, aka The Spamhaus Project, in the context of my day-to-day role as a deliverability consultant, is best described as a publisher of anti-spam blocklists. They in fact do publish a multitude of blocklists:

  • SBL: Their primary IP address-based blocking list. Spamming companies and ISPs are listed here both manually, based upon review and investigation by somebody at Spamhaus, and also in an automated fashion using logic that results in "CSS" listings on the SBL. Entities listed on the SBL (for reasons other than CSS) typically have to contact Spamhaus to discuss potential resolution to an issue before Spamhaus will remove ("delist") an IP address. Spamhaus generally (but perhaps not always) wants to talk to the service provider or sending platform more-so than the end client.
  • DBL: Their primary domain-based blocking list. This is run in a fashion more automated than the SBL and affected senders can usually self-remove their domain from the DBL. (But if the spam issues causing the listing don't get solved, that domain will likely end up listed in the DBL again.)
  • XBL: Their "Exploits Blocking List" meant to help block spam from botnets and infected computers. If you end up listed on XBL it's likely because your computer or web server is infected with malware. It's pretty rare for a legitimate sender to end up listed here.
  • PBL: This "Policy Blocking List" is mean to allow ISPs to proactively reject mail from IP addresses connected to computers that aren't supposed to be mail servers. Sometimes these get hacked and misused to send spam. Sometimes a legitimate user of the IP address might be trying to send mail through that server, but against the policies set by their ISP. It should be exceedingly rare for a legitimate sender to end up listed here.
  • ZEN: Spamhaus ZEN is a blocklist that combines all of the data from the above blocklists.

They also publish these other non-blocklist things worth mentioning:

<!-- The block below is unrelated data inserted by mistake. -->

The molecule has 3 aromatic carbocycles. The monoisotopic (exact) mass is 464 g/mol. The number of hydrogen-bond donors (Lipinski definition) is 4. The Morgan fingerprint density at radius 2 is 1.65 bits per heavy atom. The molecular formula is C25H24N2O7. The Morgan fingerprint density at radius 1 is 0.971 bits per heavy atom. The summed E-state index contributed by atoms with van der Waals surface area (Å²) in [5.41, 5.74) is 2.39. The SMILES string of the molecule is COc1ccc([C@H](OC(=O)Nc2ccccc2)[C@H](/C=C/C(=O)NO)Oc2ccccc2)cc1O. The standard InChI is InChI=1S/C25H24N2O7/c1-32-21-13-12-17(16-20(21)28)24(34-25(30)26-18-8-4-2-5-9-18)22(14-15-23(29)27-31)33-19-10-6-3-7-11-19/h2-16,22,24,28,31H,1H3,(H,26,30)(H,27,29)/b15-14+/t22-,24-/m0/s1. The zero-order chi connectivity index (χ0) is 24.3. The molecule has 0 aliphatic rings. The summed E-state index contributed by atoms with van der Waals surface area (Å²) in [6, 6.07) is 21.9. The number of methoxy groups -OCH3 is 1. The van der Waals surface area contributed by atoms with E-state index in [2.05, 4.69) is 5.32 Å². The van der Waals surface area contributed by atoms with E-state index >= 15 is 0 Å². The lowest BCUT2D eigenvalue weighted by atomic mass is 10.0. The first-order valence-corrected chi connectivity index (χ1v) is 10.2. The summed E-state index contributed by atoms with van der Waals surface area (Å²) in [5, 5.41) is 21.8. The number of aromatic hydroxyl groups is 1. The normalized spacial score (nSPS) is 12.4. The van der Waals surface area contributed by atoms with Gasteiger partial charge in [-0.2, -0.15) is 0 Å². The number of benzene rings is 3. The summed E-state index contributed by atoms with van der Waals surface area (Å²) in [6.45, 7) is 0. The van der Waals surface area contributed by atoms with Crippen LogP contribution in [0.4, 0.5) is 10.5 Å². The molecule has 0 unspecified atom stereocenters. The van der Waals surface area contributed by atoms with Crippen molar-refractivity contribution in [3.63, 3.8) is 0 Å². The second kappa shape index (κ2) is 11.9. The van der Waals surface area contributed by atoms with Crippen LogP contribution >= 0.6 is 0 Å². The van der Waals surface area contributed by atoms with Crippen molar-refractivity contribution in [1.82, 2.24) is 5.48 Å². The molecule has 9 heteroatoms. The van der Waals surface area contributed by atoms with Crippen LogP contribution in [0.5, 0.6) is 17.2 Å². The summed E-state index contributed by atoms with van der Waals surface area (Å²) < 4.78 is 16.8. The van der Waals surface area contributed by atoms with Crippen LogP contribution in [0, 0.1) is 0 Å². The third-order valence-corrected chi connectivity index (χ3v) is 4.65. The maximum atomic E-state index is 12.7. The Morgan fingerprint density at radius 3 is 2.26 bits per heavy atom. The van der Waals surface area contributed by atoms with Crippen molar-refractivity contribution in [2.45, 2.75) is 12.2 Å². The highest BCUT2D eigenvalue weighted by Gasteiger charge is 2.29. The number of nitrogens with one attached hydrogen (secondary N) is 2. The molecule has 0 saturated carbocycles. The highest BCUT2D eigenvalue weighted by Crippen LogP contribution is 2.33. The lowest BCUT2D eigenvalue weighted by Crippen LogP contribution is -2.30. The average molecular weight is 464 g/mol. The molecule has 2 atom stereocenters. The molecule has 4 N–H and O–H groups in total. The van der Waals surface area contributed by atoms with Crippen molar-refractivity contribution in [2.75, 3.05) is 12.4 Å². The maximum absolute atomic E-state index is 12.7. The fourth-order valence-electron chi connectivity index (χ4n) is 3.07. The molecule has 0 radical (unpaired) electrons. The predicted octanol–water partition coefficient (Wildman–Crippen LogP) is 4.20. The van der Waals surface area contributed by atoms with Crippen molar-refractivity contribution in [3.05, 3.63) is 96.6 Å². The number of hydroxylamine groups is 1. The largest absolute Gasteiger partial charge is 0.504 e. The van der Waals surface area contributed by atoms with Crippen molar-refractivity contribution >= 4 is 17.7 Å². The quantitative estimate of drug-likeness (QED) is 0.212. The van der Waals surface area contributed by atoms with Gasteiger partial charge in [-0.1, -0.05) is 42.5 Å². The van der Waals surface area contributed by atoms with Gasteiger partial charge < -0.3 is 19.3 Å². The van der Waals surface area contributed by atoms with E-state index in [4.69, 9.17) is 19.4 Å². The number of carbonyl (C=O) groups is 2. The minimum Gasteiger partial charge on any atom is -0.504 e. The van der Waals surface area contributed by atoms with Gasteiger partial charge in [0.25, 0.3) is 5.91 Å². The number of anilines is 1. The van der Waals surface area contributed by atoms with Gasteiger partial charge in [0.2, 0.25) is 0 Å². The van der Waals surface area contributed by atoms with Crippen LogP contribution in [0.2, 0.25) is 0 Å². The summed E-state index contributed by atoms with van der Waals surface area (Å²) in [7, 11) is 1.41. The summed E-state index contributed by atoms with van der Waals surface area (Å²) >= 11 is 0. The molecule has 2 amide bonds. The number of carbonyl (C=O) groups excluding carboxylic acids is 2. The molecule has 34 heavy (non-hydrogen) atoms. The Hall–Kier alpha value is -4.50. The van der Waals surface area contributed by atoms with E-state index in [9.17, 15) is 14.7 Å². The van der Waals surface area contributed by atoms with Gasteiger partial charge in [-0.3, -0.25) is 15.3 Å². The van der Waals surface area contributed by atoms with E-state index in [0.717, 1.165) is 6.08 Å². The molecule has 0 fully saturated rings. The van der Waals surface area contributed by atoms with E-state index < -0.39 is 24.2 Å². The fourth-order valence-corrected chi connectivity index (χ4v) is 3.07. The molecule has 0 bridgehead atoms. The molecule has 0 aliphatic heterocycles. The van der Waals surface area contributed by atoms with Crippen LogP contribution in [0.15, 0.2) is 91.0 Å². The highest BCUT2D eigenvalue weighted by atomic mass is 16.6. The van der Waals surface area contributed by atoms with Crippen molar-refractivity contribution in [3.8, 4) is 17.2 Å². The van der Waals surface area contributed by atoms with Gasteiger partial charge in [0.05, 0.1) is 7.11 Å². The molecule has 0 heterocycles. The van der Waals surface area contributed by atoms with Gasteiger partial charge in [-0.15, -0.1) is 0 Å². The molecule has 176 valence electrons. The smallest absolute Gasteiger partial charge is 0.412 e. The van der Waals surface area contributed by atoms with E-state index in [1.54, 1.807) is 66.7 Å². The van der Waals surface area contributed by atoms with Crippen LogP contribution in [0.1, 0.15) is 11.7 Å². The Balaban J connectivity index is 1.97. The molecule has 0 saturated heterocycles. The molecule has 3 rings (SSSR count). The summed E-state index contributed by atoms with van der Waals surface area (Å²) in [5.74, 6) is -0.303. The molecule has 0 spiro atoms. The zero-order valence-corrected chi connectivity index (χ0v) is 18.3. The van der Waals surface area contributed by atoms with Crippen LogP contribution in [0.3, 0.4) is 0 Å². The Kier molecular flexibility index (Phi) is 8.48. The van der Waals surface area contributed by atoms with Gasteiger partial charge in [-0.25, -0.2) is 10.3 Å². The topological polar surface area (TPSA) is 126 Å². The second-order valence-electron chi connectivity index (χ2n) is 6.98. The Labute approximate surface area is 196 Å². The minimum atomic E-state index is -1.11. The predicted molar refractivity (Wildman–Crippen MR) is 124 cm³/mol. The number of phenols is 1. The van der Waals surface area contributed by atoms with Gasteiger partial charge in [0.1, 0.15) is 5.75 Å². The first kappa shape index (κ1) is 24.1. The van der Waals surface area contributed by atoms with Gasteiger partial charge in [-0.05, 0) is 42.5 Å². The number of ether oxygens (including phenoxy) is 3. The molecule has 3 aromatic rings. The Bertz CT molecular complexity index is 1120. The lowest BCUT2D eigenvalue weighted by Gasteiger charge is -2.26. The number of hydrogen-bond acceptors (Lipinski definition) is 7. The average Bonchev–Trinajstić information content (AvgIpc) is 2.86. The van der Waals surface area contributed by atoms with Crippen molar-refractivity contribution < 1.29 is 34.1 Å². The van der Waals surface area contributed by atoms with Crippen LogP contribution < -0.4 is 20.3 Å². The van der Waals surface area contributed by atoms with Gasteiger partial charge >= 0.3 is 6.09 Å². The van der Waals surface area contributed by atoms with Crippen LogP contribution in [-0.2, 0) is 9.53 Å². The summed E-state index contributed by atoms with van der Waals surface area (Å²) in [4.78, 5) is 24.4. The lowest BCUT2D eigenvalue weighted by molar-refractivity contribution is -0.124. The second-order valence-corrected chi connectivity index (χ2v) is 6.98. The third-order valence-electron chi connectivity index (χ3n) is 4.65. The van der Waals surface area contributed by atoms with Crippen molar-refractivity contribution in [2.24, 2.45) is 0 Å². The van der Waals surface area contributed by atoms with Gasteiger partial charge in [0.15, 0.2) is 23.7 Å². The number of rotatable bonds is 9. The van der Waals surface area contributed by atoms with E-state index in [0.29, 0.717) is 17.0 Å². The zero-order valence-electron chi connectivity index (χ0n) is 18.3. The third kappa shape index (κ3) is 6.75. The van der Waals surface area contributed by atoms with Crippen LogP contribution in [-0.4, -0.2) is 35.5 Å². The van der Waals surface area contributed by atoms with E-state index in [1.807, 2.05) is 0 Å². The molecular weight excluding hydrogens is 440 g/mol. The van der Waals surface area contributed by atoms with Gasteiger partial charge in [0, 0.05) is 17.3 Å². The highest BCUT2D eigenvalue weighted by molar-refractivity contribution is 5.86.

• DROP: This stands for "Do not Route or Peer," and it's a subset of Spamhaus data that likely contains "the worst of the worst." It is published by Spamhaus in a way that allows ISPs and internet networking companies to outright block ALL traffic to/from that subset of bad guy IP addresses.
  • ROKSO: The "Register of Known Spam Operations" is Spamhaus expressing their opinion on a subset of the bad guy spammers they've dealt with or continue to deal with. A lot of really bad guy spammers try to hide who they are to prevent getting sued or blocked from using certain internet accounts, so this data can be helpful for researchers trying to identify commonality between various spam operations that may not appear connected at first glance. Again, this isn't something a legitimate marketer should ever have to deal with.

Spamhaus was founded in 1998 and over time grew to be widely respected in the anti-spam and anti-abuse communities. The Spamhaus blocking lists are subscribed to by many ISPs and mailbox providers around the world. Meaning, if your sending IP address or domain ends up on a Spamhaus blocking list, you WILL have significant deliverability problems as a result.

You can learn more about Spamhaus directly from their website or from Wikipedia.

You'll occasionally find various rants online from people who are very upset about Spamhaus. Sometimes because they don't understand what Spamhaus is or how spam filtering works, or sometimes because they do understand and they're mad that this "random" organization can have "all this power." Fact is, Spamhaus's wide usage comes from their wide trust. Every ISP using Spamhaus to make filtering decisions has opted-in to this filtering, and likely even is paying for access to the Spamhaus data. In other words, when Comcast blocks your mail because you got listed by Spamhaus, that's because Comcast had to specifically choose to block mail from Spamhaus-listed IP addresses. Spamhaus didn't force that on Comcast, or anyone else.

Some of the folks involved with Spamhaus tend not to advertise that fact publicly and some choose to do so under pseudonyms. If you're ever wondering why that is, it's because there are crazy people out there who would be happy to try to cause them harm. Security journalist Brian Krebs often talks about how a certain subset of bad guys in far off lands have tried hard to do some bad stuff to him. I know that many of these same bad guys also hold grudges against Spamhaus folks. Keep in mind that blocking misguided marketing mail is only a tiny bit of what anti-spam groups like Spamhaus have to deal with. 

Like every other anti-spam blocklist, filter, or network security service or application, it is all published by humans or created based on rules devised by humans, and humans are sometimes imperfect. What some are quick to brand the bad guys, I know from personal experience to be friendly, helpful folks who just want to help stop spam. YMMV.

Want to learn more about deliverability terminology? If so, be sure to visit the DELIVTERMS section here on Spam Resource.



  1. "Spamhaus's wide usage comes from their wide trust". Well said!


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